Application to carry a concealed handgun is made to the local sheriff on a form prescribed by the Ohio Peace Officers Training Commission. Along with the application, the applicant must provide a color photograph taken within the last 30 days, a set of fingerprints and certification of competency with a firearm. An applicant must be 21, a resident of Ohio for 45 days, and a resident of the issuing county (or an adjacent county) for 30 days. The application fee minimum is $67 depending on the extent of the background check. All concealed handgun licenses issued on or after March 14, 2007 are valid for 5 years. If an applicant is denied, the sheriff shall provide the reasons for such a denial. The applicant may appeal such a denial. The renewal process for an expired permit is the same as that for an original, except that the applicant may demonstrate competency within the last 6 years or submit evidence of a renewed competency certification. A licensee must provide notice of a change of address. A licensee who wishes to renew a license may do so no earlier than 90 days before expiration date on the license or no later than 30 days after the scheduled expiration date.
A temporary emergency license to carry can be issued under extraordinary circumstances if a sheriff determines that a person, not prohibited from obtaining a license, has provided evidence that he is in imminent danger. The temporary emergency license lasts for 90 days and may be renewed only once every four years.
The following categories of individuals are ineligible to obtain a concealed handgun license:
• Fugitives from justice.
• Those under indictment for or convicted of a felony.
• Those under indictment for or convicted of a crime involving drugs.
• Those who within the preceding 3 years have been convicted of a crime of violence or a misdemeanor of crime of violence.
• Those who within the preceding 5 years have been convicted of assault or aggravated assault.
• Those who within the preceding 10 years have been convicted of resisting arrest, or convicted of interfering with the lawful arrest of another person.
• Those who have been adjudicated mentally defective or who have been committed to any mental institution.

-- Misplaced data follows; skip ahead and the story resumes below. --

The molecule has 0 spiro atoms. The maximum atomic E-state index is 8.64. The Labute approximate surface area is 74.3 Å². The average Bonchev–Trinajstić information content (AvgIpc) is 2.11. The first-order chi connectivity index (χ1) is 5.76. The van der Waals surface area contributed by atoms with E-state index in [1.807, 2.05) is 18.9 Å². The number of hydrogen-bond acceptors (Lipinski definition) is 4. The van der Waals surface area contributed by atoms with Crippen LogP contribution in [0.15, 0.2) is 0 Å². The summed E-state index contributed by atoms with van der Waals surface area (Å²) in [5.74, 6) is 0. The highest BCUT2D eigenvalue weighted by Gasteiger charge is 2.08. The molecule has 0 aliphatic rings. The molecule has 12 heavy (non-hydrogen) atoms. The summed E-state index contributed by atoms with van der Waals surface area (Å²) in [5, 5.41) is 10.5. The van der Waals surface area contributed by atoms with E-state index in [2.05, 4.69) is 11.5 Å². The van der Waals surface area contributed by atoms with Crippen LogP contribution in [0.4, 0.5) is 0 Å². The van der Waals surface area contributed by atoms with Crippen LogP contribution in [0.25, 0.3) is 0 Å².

• Those subject to a civil protection order or a temporary civil protection order issued by the court of any state.
First time applicants must provide proof of training, completed within the last 3 years, by submitting an original or photocopy of a certificate of completion of a training course. The applicant must attest that he has reviewed the pamphlet prepared by the Ohio Peace Officer Training Commission that reviews firearms, dispute resolution and the use of deadly force. An approved training program shall include the following:
• The course must be open to the general public.
• Must utilize qualified instructors who were certified by the National Rifle Association or the Executive Director of the Peace Officer Training commission.
• Any course offered by a law enforcement agency.
• A course offered by a university, a public or private college in this or another state.
• A firearms training school course offered in this or another state.
• Any state, county, municipal or Department of Natural Resources course approved by the Executive Director of the Ohio Peace officer training commission.
An applicant alternatively can show competency by providing documentation that shows the applicant is an active member of the military reserve, armed forces or has been honorably discharged, is a retired law enforcement officer or otherwise provides evidence of satisfactory completion of firearms training not otherwise described above and was conducted by an instructor trained by the NRA, any government official or entity of this state or another, or the United States government.
A training course must consist of a minimum 12 hours, with 10 hours dedicated to safe handling, storage and firing of a handgun, and a written exam. Additionally, 2 hours of each course must be dedicated to live-fire training.